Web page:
The weather in North Texas is finally getting cooler. We’ve had some dry sunny days with temperatures in the low 70s just begging to let the dogs out! But if you’re like most people living in a city or the suburbs, letting your dog off leash just isn’t an option. I love to see the pure joy of a dog running free and have a grand adventure, but your city might have leash laws, or your dog might be reactive to other dogs, or maybe you’re just not so sure he’ll come back. Whatever the case may be, I’m here to tell you that there’s a good alternative.
When I want to let my dog run & roam, I use a longline. In my case that’s a 30 foot check cord that I’ve modified to make into a useful leash. You can use any long leash you have on hand or wish to buy. After checking the prices on the longer leads on the market, I turned to Snell’s Gundog Supply for a reasonably priced check cord that works like a charm (a check cord is the technical term for a type of long lead used by hunting dogs). If you choose to go this route, I found it helpful to tie a handle in the end because its designed for birddogs to wear when they’re training in the field so it has no loop or handle at the end. I also like to tie a knot or two along it in strategic spots, like 4-6 feet from the dog, 10 feet from the dog, and a foot from the handle. It serves as my own kind of leash brail. The knots closer to the dog help me have better grip strength (don’t ever wrap the lead around your hand if you’re managing a bigger dog because you could damage your hand – regardless of the type or length of leash being used) and the knot before the handle tells me I’m nearing the end. It sounds silly, but you’ll want to be watching your dog much more than the lead, so the knots come in handy.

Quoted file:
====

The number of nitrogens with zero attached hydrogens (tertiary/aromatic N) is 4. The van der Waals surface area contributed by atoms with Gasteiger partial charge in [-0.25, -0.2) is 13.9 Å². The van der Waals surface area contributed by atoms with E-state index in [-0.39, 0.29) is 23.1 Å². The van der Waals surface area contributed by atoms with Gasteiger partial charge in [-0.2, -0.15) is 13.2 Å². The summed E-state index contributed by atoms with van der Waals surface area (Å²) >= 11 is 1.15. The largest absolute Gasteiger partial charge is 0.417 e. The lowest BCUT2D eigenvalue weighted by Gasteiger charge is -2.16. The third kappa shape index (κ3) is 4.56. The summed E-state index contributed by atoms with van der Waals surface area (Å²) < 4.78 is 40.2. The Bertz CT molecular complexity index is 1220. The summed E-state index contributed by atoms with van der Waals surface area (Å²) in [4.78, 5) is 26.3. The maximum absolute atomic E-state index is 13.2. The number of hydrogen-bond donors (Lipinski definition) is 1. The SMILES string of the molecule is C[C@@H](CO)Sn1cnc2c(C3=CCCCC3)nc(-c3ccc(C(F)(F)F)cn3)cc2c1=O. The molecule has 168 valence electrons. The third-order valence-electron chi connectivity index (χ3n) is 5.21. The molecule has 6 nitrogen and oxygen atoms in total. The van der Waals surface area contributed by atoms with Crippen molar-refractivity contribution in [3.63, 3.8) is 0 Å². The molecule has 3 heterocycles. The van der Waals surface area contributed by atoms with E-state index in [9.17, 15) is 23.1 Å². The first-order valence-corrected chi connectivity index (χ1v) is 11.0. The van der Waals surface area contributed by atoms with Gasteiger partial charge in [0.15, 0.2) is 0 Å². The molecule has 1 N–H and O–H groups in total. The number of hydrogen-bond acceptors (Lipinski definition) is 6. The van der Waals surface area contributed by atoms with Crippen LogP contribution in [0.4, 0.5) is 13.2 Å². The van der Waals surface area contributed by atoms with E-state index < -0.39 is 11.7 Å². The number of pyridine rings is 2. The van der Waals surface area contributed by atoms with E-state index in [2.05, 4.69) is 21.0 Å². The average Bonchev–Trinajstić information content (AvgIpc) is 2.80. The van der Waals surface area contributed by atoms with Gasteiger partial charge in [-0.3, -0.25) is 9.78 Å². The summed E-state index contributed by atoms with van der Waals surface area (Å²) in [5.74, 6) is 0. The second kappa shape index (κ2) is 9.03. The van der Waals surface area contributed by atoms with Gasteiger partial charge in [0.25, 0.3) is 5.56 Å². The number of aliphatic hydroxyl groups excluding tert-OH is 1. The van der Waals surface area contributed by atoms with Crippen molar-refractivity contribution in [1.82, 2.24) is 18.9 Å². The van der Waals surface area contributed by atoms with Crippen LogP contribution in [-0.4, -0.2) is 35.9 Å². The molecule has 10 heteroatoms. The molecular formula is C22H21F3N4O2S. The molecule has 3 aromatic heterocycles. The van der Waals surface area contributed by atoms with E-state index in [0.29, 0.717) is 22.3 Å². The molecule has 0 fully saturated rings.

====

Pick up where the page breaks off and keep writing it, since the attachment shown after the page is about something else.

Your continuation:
My dog is also leash reactive to other dogs, and rabbits, so I also attach a traffic lead to their harness right next to where the long lead is attached. That super short lead, which is just a handle with a clip, gives me much better control when my 85 pound beast tunes me out completely in order to focus all energy on that other dog or escaping bunny.
Now here’s the important part – no matter what type of long lead you choose to use, never let the lead go completely slack. Always keep the lead coiled in. What’s the point you ask? Isn’t the idea to let your dog run freely & explore? Yes. Yes, it is. But if you don’t manage that lead, your dog is going to knock you on your bottom, or leave you with terrible rope burns. Maybe both. Ask me how I know.
Photo Caption: When Cooper paused for a minute, this is where the lead ended up because of the way it naturally falls down between his front legs. Even if your dog is very good at holding still while you get him untangled, it will require more management if you attach the lead to a collar instead of a harness. With the long lead attached to the back loop on a harness, it will still fall around their feet from time to time, but not nearly as often as with a collar. Of course, if you use the front clip on a harness you’ll run into the same kind of trouble as with a collar.
I’ll tell you. Both times it happened with my own dog – even though I walk dogs professionally & use the long lead whenever I can. Both times happened when I was distracted. I had another person with me, and there was a lot going on at the park we were in. The first time, I was walking my small buffalo on the long lead at a new park. It was going well – until we both saw the ducks in the river at the bottom of a hill. Who knew? He stopped responding to me and just went for it, surprising me completely (we’d seen ducks before). My first instinct was to hold him back. That didn’t work. I didn’t have the traffic lead on him and he was too strong for me to hold him in place using just the long lead. My big mistake was hanging on to the lead. I should’ve let him go. He got to the ducks & plunged in the river, but I was left with severe rope burns on my hands from that lesson!